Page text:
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United States And Canada Sign A Two-Year Extension Of The 2006 U.S.-Canada Softwood Lumber Agreement

March 08, 2012

Washington, D.C. – Today United States Trade Representative Ron Kirk and Canadian Minister for International Trade Ed Fast signed a two-year extension of the 2006 U.S.-Canada Softwood Lumber Agreement (SLA), so that the Agreement will be in effect through October 12, 2015.

“The Softwood Lumber Agreement is very important for U.S. producers, particularly when both sides of the border are facing weak demand,” said Ambassador Ron Kirk. “Trade agreements are about providing a predictable and fair environment for conducting international trade. The 2006 U.S.-Canada Softwood Lumber Agreement has provided just that for both producers and consumers.” Ambassador Kirk added, “The Administration’s record on softwood lumber demonstrates our steadfast commitment to ensuring fair trade that benefits American businesses and workers. Today, I am pleased to extend this agreement and those benefits for an additional two years.”

Today’s action extends the SLA with no changes. The United States is pleased to have agreed with Canada to extend the SLA well before its initial expiration date, to ensure predictability and stability in the sector. The U.S. intends to consult with Canada before the extended expiration date on whether a further extension is in the interest of both countries.


The SLA entered into force on October 12, 2006 and was set to expire on October 12, 2013. Article XVIII of the agreement contemplated extension stating: “the SLA 2006 shall remain in force for 7 years after the Effective Date and may be extended by agreement of the Parties for an additional 2 years.” As part of the SLA, the United States agreed to cease imposing antidumping and countervailing duties upon softwood lumber from Canada. In exchange, Canada agreed, among other things, to apply export measures – export charges and volume limitations – to shipments of softwood lumber from Canada to the United States when the price of softwood products falls below a certain level.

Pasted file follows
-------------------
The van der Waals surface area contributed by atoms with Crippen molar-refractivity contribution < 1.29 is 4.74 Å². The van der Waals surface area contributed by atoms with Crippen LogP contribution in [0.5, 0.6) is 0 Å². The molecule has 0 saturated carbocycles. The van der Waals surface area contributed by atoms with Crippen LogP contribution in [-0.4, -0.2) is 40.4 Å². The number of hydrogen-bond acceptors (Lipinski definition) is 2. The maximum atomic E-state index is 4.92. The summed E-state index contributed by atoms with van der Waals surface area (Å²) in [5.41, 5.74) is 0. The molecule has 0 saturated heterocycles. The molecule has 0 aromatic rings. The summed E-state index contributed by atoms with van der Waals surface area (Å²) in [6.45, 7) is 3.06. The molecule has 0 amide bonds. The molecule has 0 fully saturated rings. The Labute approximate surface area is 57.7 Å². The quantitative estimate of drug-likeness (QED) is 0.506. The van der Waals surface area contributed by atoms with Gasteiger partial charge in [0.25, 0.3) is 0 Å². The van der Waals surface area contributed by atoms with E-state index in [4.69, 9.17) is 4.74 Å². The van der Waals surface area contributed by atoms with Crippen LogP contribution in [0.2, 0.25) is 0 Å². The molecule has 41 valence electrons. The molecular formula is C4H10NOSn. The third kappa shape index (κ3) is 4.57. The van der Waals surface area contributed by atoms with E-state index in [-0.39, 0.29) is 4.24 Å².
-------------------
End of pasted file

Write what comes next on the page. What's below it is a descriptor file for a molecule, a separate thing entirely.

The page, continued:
The SLA provides for arbitration to resolve disputes between the United States and Canada regarding the interpretation and implementation of the Agreement. Under the SLA, arbitration is conducted under the rules of the LCIA (formerly the London Court of International Arbitration), and there is no appeal from the decision of the tribunal. The United States has brought three disputes under the SLA to ensure its proper implementation. In the first dispute, a tribunal found that Canada failed to calculate quotas properly for exports from certain areas of Canada during the first six months of 2007, and found that Canada must impose an additional CN$68.26M in export duties on softwood lumber as compensation. Canada notified that the full amount was collected and ceased applying the additional duties in July 2011. In the second dispute, a tribunal found that certain provincial programs in Quebec and Ontario provided a benefit to Canadian softwood producers in breach of the SLA, and found that Canada must impose an additional US$59.4 million in export duties on softwood lumber from Quebec and Ontario as compensation, which Canada began imposing on March 1, 2011. The third dispute, which is ongoing, concerns the apparent under-pricing of valuable public timber in the Interior region of British Columbia.